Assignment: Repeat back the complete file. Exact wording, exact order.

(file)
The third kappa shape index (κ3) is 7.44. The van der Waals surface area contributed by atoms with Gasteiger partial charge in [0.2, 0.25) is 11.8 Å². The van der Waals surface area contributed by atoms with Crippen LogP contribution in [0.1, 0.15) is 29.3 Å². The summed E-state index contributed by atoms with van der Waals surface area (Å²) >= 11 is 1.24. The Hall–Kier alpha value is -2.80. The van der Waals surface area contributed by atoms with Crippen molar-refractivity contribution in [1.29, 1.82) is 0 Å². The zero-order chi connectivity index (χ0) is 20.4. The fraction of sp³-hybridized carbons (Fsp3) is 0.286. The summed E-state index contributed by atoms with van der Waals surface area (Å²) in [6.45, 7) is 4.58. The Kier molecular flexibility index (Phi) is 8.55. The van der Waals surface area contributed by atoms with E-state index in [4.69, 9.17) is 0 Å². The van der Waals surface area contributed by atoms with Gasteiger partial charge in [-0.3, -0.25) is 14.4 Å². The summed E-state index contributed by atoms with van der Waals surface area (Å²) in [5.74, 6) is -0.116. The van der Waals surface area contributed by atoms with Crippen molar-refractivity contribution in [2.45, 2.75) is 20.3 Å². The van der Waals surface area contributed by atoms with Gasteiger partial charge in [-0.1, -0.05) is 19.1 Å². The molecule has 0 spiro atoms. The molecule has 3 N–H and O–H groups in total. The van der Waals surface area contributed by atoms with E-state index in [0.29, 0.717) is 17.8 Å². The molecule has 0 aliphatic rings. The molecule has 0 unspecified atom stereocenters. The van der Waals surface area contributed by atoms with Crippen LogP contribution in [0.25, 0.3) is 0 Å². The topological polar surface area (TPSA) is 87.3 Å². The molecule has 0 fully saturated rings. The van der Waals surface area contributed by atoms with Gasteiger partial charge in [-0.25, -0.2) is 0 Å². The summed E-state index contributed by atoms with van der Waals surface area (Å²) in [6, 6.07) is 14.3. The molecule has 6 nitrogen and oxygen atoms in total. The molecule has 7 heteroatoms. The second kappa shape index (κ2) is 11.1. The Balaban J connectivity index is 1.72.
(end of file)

The third kappa shape index (κ3) is 7.44. The van der Waals surface area contributed by atoms with Gasteiger partial charge in [0.2, 0.25) is 11.8 Å². The van der Waals surface area contributed by atoms with Crippen LogP contribution in [0.1, 0.15) is 29.3 Å². The summed E-state index contributed by atoms with van der Waals surface area (Å²) >= 11 is 1.24. The Hall–Kier alpha value is -2.80. The van der Waals surface area contributed by atoms with Crippen molar-refractivity contribution in [1.29, 1.82) is 0 Å². The zero-order chi connectivity index (χ0) is 20.4. The fraction of sp³-hybridized carbons (Fsp3) is 0.286. The summed E-state index contributed by atoms with van der Waals surface area (Å²) in [6.45, 7) is 4.58. The Kier molecular flexibility index (Phi) is 8.55. The van der Waals surface area contributed by atoms with E-state index in [4.69, 9.17) is 0 Å². The van der Waals surface area contributed by atoms with Gasteiger partial charge in [-0.3, -0.25) is 14.4 Å². The summed E-state index contributed by atoms with van der Waals surface area (Å²) in [5.74, 6) is -0.116. The van der Waals surface area contributed by atoms with Crippen molar-refractivity contribution in [2.45, 2.75) is 20.3 Å². The van der Waals surface area contributed by atoms with Gasteiger partial charge in [-0.1, -0.05) is 19.1 Å². The molecule has 0 spiro atoms. The molecule has 3 N–H and O–H groups in total. The van der Waals surface area contributed by atoms with E-state index in [0.29, 0.717) is 17.8 Å². The molecule has 0 aliphatic rings. The molecule has 0 unspecified atom stereocenters. The van der Waals surface area contributed by atoms with Crippen LogP contribution in [0.25, 0.3) is 0 Å². The topological polar surface area (TPSA) is 87.3 Å². The molecule has 0 fully saturated rings. The van der Waals surface area contributed by atoms with Gasteiger partial charge in [-0.25, -0.2) is 0 Å². The summed E-state index contributed by atoms with van der Waals surface area (Å²) in [6, 6.07) is 14.3. The molecule has 6 nitrogen and oxygen atoms in total. The molecule has 7 heteroatoms. The second kappa shape index (κ2) is 11.1. The Balaban J connectivity index is 1.72.